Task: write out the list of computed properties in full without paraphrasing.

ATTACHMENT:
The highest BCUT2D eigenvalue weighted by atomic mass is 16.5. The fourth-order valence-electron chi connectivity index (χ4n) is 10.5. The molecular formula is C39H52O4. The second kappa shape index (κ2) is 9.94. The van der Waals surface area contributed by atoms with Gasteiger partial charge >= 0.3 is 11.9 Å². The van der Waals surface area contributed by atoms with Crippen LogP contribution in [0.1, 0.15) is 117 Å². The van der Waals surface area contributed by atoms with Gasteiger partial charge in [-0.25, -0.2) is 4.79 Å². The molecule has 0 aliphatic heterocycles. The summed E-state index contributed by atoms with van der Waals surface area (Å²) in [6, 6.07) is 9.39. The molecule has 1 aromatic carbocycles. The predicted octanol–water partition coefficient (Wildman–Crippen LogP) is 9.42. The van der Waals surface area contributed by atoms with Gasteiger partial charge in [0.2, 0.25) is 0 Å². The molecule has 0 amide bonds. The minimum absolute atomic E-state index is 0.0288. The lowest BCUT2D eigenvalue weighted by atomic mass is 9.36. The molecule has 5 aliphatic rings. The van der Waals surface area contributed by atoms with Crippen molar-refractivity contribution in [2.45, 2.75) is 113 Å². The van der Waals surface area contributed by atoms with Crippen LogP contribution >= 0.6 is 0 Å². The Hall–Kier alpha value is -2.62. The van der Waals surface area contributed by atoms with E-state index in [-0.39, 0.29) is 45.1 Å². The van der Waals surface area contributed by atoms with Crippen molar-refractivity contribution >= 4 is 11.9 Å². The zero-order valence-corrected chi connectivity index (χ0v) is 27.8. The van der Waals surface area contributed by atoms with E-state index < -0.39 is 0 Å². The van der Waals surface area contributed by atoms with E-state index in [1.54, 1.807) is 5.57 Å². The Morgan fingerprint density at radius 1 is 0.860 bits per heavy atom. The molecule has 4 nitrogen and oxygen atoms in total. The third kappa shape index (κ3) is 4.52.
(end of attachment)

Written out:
The highest BCUT2D eigenvalue weighted by atomic mass is 16.5. The fourth-order valence-electron chi connectivity index (χ4n) is 10.5. The molecular formula is C39H52O4. The second kappa shape index (κ2) is 9.94. The van der Waals surface area contributed by atoms with Gasteiger partial charge >= 0.3 is 11.9 Å². The van der Waals surface area contributed by atoms with Crippen LogP contribution in [0.1, 0.15) is 117 Å². The van der Waals surface area contributed by atoms with Gasteiger partial charge in [-0.25, -0.2) is 4.79 Å². The molecule has 0 aliphatic heterocycles. The summed E-state index contributed by atoms with van der Waals surface area (Å²) in [6, 6.07) is 9.39. The molecule has 1 aromatic carbocycles. The predicted octanol–water partition coefficient (Wildman–Crippen LogP) is 9.42. The van der Waals surface area contributed by atoms with Gasteiger partial charge in [0.2, 0.25) is 0 Å². The molecule has 0 amide bonds. The minimum absolute atomic E-state index is 0.0288. The lowest BCUT2D eigenvalue weighted by atomic mass is 9.36. The molecule has 5 aliphatic rings. The van der Waals surface area contributed by atoms with Crippen molar-refractivity contribution in [2.45, 2.75) is 113 Å². The van der Waals surface area contributed by atoms with Crippen LogP contribution >= 0.6 is 0 Å². The Hall–Kier alpha value is -2.62. The van der Waals surface area contributed by atoms with E-state index in [-0.39, 0.29) is 45.1 Å². The van der Waals surface area contributed by atoms with Crippen molar-refractivity contribution >= 4 is 11.9 Å². The zero-order valence-corrected chi connectivity index (χ0v) is 27.8. The van der Waals surface area contributed by atoms with E-state index < -0.39 is 0 Å². The van der Waals surface area contributed by atoms with E-state index in [1.54, 1.807) is 5.57 Å². The Morgan fingerprint density at radius 1 is 0.860 bits per heavy atom. The molecule has 4 nitrogen and oxygen atoms in total. The third kappa shape index (κ3) is 4.52.